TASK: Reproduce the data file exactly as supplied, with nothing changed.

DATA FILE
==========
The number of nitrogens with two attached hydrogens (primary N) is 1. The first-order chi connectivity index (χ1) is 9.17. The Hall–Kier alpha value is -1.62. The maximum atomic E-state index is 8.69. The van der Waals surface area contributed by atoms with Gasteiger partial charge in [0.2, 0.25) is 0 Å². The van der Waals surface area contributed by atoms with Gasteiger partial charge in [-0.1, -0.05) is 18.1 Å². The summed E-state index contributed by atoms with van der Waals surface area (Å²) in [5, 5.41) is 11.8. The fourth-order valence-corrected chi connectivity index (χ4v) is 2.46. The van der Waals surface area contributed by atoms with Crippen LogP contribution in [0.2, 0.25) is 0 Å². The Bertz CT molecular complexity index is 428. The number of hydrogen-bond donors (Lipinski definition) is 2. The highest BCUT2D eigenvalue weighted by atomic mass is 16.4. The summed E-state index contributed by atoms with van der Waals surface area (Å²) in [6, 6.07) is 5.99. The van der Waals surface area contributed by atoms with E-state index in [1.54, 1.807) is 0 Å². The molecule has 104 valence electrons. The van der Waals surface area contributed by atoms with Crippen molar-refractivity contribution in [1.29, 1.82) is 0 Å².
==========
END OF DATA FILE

The number of nitrogens with two attached hydrogens (primary N) is 1. The first-order chi connectivity index (χ1) is 9.17. The Hall–Kier alpha value is -1.62. The maximum atomic E-state index is 8.69. The van der Waals surface area contributed by atoms with Gasteiger partial charge in [0.2, 0.25) is 0 Å². The van der Waals surface area contributed by atoms with Gasteiger partial charge in [-0.1, -0.05) is 18.1 Å². The summed E-state index contributed by atoms with van der Waals surface area (Å²) in [5, 5.41) is 11.8. The fourth-order valence-corrected chi connectivity index (χ4v) is 2.46. The van der Waals surface area contributed by atoms with Crippen LogP contribution in [0.2, 0.25) is 0 Å². The Bertz CT molecular complexity index is 428. The number of hydrogen-bond donors (Lipinski definition) is 2. The highest BCUT2D eigenvalue weighted by atomic mass is 16.4. The summed E-state index contributed by atoms with van der Waals surface area (Å²) in [6, 6.07) is 5.99. The van der Waals surface area contributed by atoms with E-state index in [1.54, 1.807) is 0 Å². The molecule has 104 valence electrons. The van der Waals surface area contributed by atoms with Crippen molar-refractivity contribution in [1.29, 1.82) is 0 Å².